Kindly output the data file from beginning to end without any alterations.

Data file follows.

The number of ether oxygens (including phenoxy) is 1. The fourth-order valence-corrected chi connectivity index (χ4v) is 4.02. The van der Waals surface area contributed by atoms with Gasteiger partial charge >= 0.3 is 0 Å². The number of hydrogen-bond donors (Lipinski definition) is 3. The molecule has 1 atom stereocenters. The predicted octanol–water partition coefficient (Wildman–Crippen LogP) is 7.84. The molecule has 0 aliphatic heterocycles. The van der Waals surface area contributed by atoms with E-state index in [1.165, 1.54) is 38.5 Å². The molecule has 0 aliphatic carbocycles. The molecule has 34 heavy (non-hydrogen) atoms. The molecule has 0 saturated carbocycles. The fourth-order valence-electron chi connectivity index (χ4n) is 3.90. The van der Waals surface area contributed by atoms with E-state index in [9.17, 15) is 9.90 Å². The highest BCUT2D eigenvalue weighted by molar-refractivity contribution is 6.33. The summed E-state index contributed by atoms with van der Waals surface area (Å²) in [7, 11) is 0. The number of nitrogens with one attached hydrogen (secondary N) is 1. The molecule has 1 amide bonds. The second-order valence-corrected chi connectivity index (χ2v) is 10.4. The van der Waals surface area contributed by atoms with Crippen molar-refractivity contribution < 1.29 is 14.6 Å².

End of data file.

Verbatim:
The number of ether oxygens (including phenoxy) is 1. The fourth-order valence-corrected chi connectivity index (χ4v) is 4.02. The van der Waals surface area contributed by atoms with Gasteiger partial charge >= 0.3 is 0 Å². The number of hydrogen-bond donors (Lipinski definition) is 3. The molecule has 1 atom stereocenters. The predicted octanol–water partition coefficient (Wildman–Crippen LogP) is 7.84. The molecule has 0 aliphatic heterocycles. The van der Waals surface area contributed by atoms with E-state index in [1.165, 1.54) is 38.5 Å². The molecule has 0 aliphatic carbocycles. The molecule has 34 heavy (non-hydrogen) atoms. The molecule has 0 saturated carbocycles. The fourth-order valence-electron chi connectivity index (χ4n) is 3.90. The van der Waals surface area contributed by atoms with E-state index in [9.17, 15) is 9.90 Å². The highest BCUT2D eigenvalue weighted by molar-refractivity contribution is 6.33. The summed E-state index contributed by atoms with van der Waals surface area (Å²) in [7, 11) is 0. The number of nitrogens with one attached hydrogen (secondary N) is 1. The molecule has 1 amide bonds. The second-order valence-corrected chi connectivity index (χ2v) is 10.4. The van der Waals surface area contributed by atoms with Crippen molar-refractivity contribution < 1.29 is 14.6 Å².